“Who” versus “Whom”

Margie Wakeman Wells Good Grammar 4 Comments

Not a lot of people are really interested in this anymore, but here it is!

There are two reasons that people have trouble with who and whom.

The first reason is that one does not hear these used correctly. Have you heard the word whom used this week? this month? We have simply lost the correct use of these words.

Secondly, when the who/whom choice has to be made, the word itself is usually not in the “right” place in the sentence to allow your ear to help you; that is, the who/whom are generally used at the beginning of the unit they are part of. It is a question word; so it begins the sentence. It is a pronoun that introduces a clause; so it is at the beginning of the clause.

Who/Whom are you referring to?
(You are referring to — .)

Who/Whom does he intend to call?
(He does intend to call — .)

John is the one who/whom everyone expects will win the election.
(…everyone expects — will win the election)

The English rule says that one uses who when it is nominative case and whom when it is objective. However, that doesn’t always translate into the correct answer as many people do not understand all of the differences between nominative and objective.

So this is what I recommend if you want to begin to even think about using these correctly:

1. Turn the sentence/clause around so that it is in standard word order.
2. Put in he/she or him/her. Which one fits? If he/she fits, it is who; if him/her fits, it is whom.

This will work for many of the uses, and it works because your ear tells you which is correct. There are a few sophisticated uses that might cause you some trouble.

This is a start. If you want some exercises to do, let me know. If you want more information, let me know.

Happy punctuating!


Comments 4

  1. I’ve heard your explanation for these rules more than once, and every time is so helpful. I would love some exercises to practice. Thank you for starting up your blog again. You are my lifeline when it comes to grammar!

    1. Post

      Hi, Candy.

      I have a workbook that goes with the text. It is 250 pages of practice and practice. It is available on my website. Keep sending questions of things you are not sure of.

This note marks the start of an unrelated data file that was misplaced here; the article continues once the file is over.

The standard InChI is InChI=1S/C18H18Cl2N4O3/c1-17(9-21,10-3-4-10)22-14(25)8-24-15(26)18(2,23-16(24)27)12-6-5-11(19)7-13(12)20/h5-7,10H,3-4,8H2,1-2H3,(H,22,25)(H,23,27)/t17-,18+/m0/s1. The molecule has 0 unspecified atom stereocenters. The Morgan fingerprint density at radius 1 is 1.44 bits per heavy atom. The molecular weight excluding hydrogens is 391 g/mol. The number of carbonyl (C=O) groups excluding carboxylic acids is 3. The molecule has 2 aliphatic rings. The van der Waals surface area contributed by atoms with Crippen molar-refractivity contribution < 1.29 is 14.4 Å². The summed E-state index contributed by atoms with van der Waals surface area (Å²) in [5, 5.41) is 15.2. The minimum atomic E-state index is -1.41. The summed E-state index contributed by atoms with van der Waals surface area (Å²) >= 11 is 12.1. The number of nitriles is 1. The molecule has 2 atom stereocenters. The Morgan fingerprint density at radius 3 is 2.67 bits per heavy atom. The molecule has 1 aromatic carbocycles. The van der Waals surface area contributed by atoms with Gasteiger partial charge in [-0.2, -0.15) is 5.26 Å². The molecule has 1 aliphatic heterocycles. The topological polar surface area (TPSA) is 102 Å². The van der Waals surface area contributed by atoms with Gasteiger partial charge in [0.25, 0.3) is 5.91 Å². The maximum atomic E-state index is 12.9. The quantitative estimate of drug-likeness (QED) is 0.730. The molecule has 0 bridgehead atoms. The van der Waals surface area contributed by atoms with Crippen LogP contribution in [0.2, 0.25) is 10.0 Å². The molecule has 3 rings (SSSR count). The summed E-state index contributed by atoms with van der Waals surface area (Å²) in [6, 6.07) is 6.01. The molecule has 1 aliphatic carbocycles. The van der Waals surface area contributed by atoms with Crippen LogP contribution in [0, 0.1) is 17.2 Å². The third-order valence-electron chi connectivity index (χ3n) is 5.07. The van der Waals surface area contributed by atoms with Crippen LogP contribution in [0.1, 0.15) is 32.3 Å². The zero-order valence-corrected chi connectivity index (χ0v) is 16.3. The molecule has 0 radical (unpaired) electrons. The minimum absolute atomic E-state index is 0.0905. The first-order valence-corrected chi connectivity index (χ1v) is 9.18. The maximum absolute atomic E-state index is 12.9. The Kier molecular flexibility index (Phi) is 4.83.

Have a good day.


  2. Margie: I have over 10 years experience as a legal secretary. Over the past two years I have been providing transcription services as a freelancer. I am looking to get into the scoping field and know I need to brush up on my English grammar skills to be successful. Recently purchased the Blue Book of Grammar. Can I study using that book? How are the Morson Book and your book different? Can I use the Blue Book as a study guide or do you recommend me purchasing one of the other two?

    1. Post

      Hi, Jennifer.

      Sorry for the delay. I have not been active on my blog for a couple of months.

      I, of course, recommend my book. However, I do have reasons other than that it is my book. My book has court reporting examples as opposed to “Dick and Jane” examples. The most valuable thing about my book is the explanations. I don’t believe that it is effective to just study rules in isolation. They all work in combination with each other. I believe you need the “big picture.” Just citing a rule is not helpful in learning how all rules go together. My book explains the rule, how it works, and how it fits in with the language in general.

      The other thing that makes my book valuable is that I discuss particular court reporting issues in a separate section so that those issues are easy to find.

      Hope this helps.

      Happy punctuating!


      For reporting purposes, I am not sure the “Blue Book” is going to be effective.

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